Students participate in the Desert Discovery Field Studies Program

Holding true to a vision to restore and protect biologically and culturally sensitive lands that span 24.5 million acres in the California Desert is a noble mission. Inspiring others to become just as excited about the cause and actually learn more about the desert is just as vital.

The Mojave Desert Land Trust (MDLT) succeeds on both fronts, thanks to its innovative educational outreach programs.

“We strive to take a lead in providing both conservation and resources for our local communities,” says MDLT Joint Executive Director Kelly Herbinson. “Our mission is to protect the Mojave Desert for cultural and natural resources, but conserving land doesn’t stop with just acquiring it. It’s important that we involve the community in what we do.”

For more than 16 years, the organization has conserved more than 100,000 acres of vital desert habitats—north of Death Valley National Park to the Mexican border—interconnecting everything from national monuments and wilderness areas to national parks and wildlife corridors. MDLT has also worked diligently with underserved populations in the area to provide access to natural resources and natural environments.

Outreach is important and MDLT is keen on how it’s developed that in local schools. The Desert Discovery Field Studies Program, for example, is designed specifically for schoolchildren and Herbinson says that MDLT “teaches students about the weather, then actually takes them out into the desert next to their schools, which allows them to participate in real citizen science.”

A recent grant from the Inland Empire Community Foundation (IECF) through the Amazon Environmental Literacy Fund will greatly assist on that front in the coming school year. Herbinson hopes it inspires younger generations to understand the area’s unique geography and how MDLT acquires and protects land for conservation.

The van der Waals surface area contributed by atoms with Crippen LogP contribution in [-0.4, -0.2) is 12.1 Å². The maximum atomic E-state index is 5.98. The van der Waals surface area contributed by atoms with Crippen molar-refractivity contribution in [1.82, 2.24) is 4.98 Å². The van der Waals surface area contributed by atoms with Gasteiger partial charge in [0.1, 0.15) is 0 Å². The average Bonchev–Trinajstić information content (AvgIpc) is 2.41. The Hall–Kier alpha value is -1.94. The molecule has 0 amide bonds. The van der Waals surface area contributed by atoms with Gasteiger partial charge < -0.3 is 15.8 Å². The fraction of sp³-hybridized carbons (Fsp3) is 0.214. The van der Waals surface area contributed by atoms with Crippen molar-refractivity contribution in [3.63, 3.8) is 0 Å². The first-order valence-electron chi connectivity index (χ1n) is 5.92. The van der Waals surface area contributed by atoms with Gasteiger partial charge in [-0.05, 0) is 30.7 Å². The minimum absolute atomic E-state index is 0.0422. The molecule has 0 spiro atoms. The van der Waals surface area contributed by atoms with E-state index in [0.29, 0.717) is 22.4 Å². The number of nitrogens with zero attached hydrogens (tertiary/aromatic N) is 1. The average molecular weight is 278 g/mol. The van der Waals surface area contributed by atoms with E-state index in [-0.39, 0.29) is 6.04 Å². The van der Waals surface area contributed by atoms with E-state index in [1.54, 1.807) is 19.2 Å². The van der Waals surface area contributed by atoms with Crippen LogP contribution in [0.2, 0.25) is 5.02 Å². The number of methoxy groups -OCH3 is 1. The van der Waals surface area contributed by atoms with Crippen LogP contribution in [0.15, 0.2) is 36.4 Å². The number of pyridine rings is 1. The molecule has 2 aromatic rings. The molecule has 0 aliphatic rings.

Hands-on experience is a rewarding part of the program

“A big part of our organization is dedicated to educating the public and also providing access [to resources] for people who haven’t historically had it,” she notes. “You can imagine it’s a very exciting thing for students to go outside on a typical school day and be given fun, hands-on experiences to learn about our surroundings. The kids love it. The teachers love it. We make sure that these field studies programs all tie into content standards so that the teachers can use it as part of their curriculum in a meaningful way.”

When asked what individuals can do to become more involved, Herbinson immediately points out MDLT’s membership program. Through donations, individuals can receive additional educational resources. The organization’s social media presence has grown, too, keeping people up to date on everything it has its creative hands-on.

MDLT’s volunteer program is also unique, with more than 250 volunteers who assist with everything from cleaning up the local area to overseeing proper care of a conservation seed bank at its main headquarters. And community events, such as the Campfire Talk series, feature discussions on geology, water resources, and the area’s ecology.

Herbinson, a wildlife biologist by trade, has always appreciated the desert, noting that it’s often widely misunderstood, particularly the Mojave and Colorado desert regions.

“First of all, we have a pretty high level of biodiversity here, and the number of species that live in our area is actually higher than what you would see in a Vermont pine forest,” she says. “I think some people might be shocked about that. There’s very diverse flora, too—thousands of species of native plants, about a third of them, live nowhere else on the planet.”

The Joshua Tree immediately comes to mind, but this extends beyond plant life. Who doesn’t appreciate the lifespan of a desert tortoise—approximately 30-50 years?

The desert landscape plays an important role in climate resiliency, Herbinson adds. “It effectively sequesters carbon, just like our pine forests or other types of forests. And about 10 percent of our state’s carbon is stored in the desert. Which is a cool thing people may not realize.”

For more information about Mojave Desert Land Trust, visit

This story originally appeared in the Desert Sun, July 2022.

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